Is It Legal To Bet On March Madness? | Office Bracket Pools Are Safe To Participate

Is It Legal To Bet On March Madness?

Yes, it’s officially legal to bet on March Madness in 2019 as well as participating in an office bracket betting pool. Wagering on March Madness and the NCAA tournament is an activity that all sports bettors love, but many have legal questions when it comes to betting on sports. There has been a lot of news in the world of sports betting in the last year as the U.S. Supreme Court struck down a decades-old law in the Professional Amateur Sports Protection Act of 1992, which prohibited legalizing sports betting outside of few states.

Is March Madness Betting Legal In My State?

The short answer: Yes!

However, there are a few different ways to bet on sports. Since the change in US law, a few states have begun to regulate sports betting, the most notable being, New Jersey and Pennsylvania. From a legal perspective, as an individual bettor, you do not have much to worry about when it comes to placing bets. If you’re betting at a sportsbook at a casino, with your neighborhood bookie, or on the internet – your risk is close to zero. Some states have laws against placing bets, but these are almost never enforced.

Yes, You Can Bet Legally On The Tournament

Betting on sports or the NCAA Tournament has never been easier. There is an option no matter where you are in the United States. Some states will have several choices, such as land-based sportsbooks, local bookies, or online March Madness betting sites. Some bettors will have all three options.

However, most will have to opt for online betting sites, as sports betting regulation and land-based sportsbooks are still not available in most states. The betting options when it comes to online sportsbooks are quite vast and much better than offline options.

Betting legally on March Madness is simple. If you’re new to gambling online, here are a few basic steps.

  1. Choose a Betting Site – We have extensive reviews of the top online betting sites. Check out our reviews and our top recommendations before choosing a site and depositing. Making an account is simple and can be done in just a few minutes. Most sportsbooks require an email and some personal information, like your mailing address to make an account.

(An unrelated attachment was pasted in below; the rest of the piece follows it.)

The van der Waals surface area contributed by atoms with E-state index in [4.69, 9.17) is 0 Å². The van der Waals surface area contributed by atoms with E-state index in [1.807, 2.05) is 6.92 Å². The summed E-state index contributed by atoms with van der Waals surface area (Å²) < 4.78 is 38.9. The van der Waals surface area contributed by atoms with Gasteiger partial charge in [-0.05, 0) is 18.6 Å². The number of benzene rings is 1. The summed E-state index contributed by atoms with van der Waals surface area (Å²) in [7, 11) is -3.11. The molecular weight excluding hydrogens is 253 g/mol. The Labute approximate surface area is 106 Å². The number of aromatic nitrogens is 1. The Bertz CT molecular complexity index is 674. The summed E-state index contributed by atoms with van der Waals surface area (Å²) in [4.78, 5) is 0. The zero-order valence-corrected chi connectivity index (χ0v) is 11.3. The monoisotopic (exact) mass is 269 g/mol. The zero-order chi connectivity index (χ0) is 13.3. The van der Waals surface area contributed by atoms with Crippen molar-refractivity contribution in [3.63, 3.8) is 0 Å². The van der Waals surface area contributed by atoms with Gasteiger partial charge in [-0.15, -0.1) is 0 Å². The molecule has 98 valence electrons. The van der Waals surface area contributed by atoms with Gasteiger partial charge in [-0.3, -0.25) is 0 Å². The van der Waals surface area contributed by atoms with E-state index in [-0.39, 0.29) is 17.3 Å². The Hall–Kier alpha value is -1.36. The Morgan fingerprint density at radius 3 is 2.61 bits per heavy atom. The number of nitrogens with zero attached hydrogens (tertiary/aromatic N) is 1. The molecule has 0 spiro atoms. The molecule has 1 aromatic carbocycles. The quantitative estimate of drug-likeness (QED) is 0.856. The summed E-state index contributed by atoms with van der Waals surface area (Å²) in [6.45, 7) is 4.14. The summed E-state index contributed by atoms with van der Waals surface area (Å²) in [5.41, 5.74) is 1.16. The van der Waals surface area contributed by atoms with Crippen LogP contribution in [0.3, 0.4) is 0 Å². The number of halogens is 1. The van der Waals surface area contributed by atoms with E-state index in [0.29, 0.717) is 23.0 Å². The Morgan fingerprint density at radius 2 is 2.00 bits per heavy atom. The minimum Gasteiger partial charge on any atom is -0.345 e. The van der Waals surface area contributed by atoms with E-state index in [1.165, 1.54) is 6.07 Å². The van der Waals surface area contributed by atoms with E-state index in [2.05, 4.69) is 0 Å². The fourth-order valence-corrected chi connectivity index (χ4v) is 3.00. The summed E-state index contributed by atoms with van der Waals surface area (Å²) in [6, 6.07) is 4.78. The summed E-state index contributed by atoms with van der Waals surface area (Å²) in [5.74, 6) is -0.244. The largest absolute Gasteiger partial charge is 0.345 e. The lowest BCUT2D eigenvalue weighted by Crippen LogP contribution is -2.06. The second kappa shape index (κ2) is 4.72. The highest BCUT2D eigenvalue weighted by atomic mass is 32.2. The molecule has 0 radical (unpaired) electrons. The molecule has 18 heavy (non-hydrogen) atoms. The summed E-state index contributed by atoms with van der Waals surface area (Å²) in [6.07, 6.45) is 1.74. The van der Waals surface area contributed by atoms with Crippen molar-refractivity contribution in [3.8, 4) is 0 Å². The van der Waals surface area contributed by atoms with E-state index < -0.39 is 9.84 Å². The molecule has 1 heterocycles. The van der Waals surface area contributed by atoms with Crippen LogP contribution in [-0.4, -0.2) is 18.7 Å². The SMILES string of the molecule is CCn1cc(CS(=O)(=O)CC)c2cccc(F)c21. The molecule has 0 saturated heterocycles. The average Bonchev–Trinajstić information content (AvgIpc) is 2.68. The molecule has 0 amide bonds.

2. Make A Deposit – Funding your account can be done in several different ways. Credit card and debit card deposits are the most convenient way to deposit as their instant, and nearly everyone has one in their wallet. However, they can come with higher fees than other methods. We recommend cryptocurrencies as they come with no fees for depositing and withdrawing.
  3. Get A Bonus – Nearly every online betting site offers bonuses for new players when they first sign up and make a deposit. Also, most sportsbooks will provide additional bonuses for March Madness. In some cases, bettors will be able to get a bonus for signing up, and then an extra reload bonus for the NCAA Tournament. Now, that is a deal!
  4. Place A Bet – There are a variety of bets you can place on the NCAA Tournament. Check out our March Madness betting guide and if you’re new to sports betting, some of the basics.
  5. Watch March Madness – Sit back and watch the Tournament. There are many contests available for March Madness like the $50K Bracket Challenge we are participating at SBS.

March Madness Betting At MyBookie Sportsbook

mybookie is one of our top-rated March Madness betting sites. It offers new players a 50% Bonus up to $1,000 on their first deposit. It accepts a variety of cashier methods, including several cryptocurrencies. These are processed for free when making a deposit or requesting a withdrawal. It has some of the highest limits for betting on college hoops.

About the Author

Joseph Falchetti

Joseph Falchetti

Editor-in-Chief, Pro Sports Bettor and Casino Expert

Joe is the author of the majority of sports betting pages on SBS and he serves as a gambling consultant to our content team. He's been mentioned on as a gaming analyst, and his articles have been linked by larger publications, such as the New York Times.

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